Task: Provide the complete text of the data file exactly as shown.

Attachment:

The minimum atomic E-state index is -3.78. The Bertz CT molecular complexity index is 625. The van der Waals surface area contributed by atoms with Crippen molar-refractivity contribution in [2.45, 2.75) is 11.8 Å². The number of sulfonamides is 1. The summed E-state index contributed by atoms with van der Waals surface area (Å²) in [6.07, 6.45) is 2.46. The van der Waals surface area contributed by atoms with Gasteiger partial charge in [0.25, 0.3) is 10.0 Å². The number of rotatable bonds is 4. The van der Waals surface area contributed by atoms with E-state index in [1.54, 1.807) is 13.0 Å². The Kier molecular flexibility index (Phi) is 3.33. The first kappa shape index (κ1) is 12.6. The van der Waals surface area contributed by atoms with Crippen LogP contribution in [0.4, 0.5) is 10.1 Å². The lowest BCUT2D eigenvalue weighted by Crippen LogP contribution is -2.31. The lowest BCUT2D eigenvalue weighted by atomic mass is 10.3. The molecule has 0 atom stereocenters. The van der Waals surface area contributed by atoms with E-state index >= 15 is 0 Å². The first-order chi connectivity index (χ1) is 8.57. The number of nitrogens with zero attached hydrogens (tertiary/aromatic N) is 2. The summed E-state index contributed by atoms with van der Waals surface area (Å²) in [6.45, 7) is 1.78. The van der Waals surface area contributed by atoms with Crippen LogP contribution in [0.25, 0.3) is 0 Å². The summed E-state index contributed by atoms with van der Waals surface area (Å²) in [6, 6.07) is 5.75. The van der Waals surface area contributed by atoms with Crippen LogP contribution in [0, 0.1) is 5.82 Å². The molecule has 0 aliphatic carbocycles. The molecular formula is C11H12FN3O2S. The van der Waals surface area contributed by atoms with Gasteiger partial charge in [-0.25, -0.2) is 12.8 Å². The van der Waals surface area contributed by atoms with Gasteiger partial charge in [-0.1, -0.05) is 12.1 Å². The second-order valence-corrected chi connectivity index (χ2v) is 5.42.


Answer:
The minimum atomic E-state index is -3.78. The Bertz CT molecular complexity index is 625. The van der Waals surface area contributed by atoms with Crippen molar-refractivity contribution in [2.45, 2.75) is 11.8 Å². The number of sulfonamides is 1. The summed E-state index contributed by atoms with van der Waals surface area (Å²) in [6.07, 6.45) is 2.46. The van der Waals surface area contributed by atoms with Gasteiger partial charge in [0.25, 0.3) is 10.0 Å². The number of rotatable bonds is 4. The van der Waals surface area contributed by atoms with E-state index in [1.54, 1.807) is 13.0 Å². The Kier molecular flexibility index (Phi) is 3.33. The first kappa shape index (κ1) is 12.6. The van der Waals surface area contributed by atoms with Crippen LogP contribution in [0.4, 0.5) is 10.1 Å². The lowest BCUT2D eigenvalue weighted by Crippen LogP contribution is -2.31. The lowest BCUT2D eigenvalue weighted by atomic mass is 10.3. The molecule has 0 atom stereocenters. The van der Waals surface area contributed by atoms with E-state index >= 15 is 0 Å². The first-order chi connectivity index (χ1) is 8.57. The number of nitrogens with zero attached hydrogens (tertiary/aromatic N) is 2. The summed E-state index contributed by atoms with van der Waals surface area (Å²) in [6.45, 7) is 1.78. The van der Waals surface area contributed by atoms with Crippen LogP contribution in [0.25, 0.3) is 0 Å². The summed E-state index contributed by atoms with van der Waals surface area (Å²) in [6, 6.07) is 5.75. The van der Waals surface area contributed by atoms with Crippen LogP contribution in [0, 0.1) is 5.82 Å². The molecule has 0 aliphatic carbocycles. The molecular formula is C11H12FN3O2S. The van der Waals surface area contributed by atoms with Gasteiger partial charge in [-0.25, -0.2) is 12.8 Å². The van der Waals surface area contributed by atoms with Gasteiger partial charge in [-0.1, -0.05) is 12.1 Å². The second-order valence-corrected chi connectivity index (χ2v) is 5.42.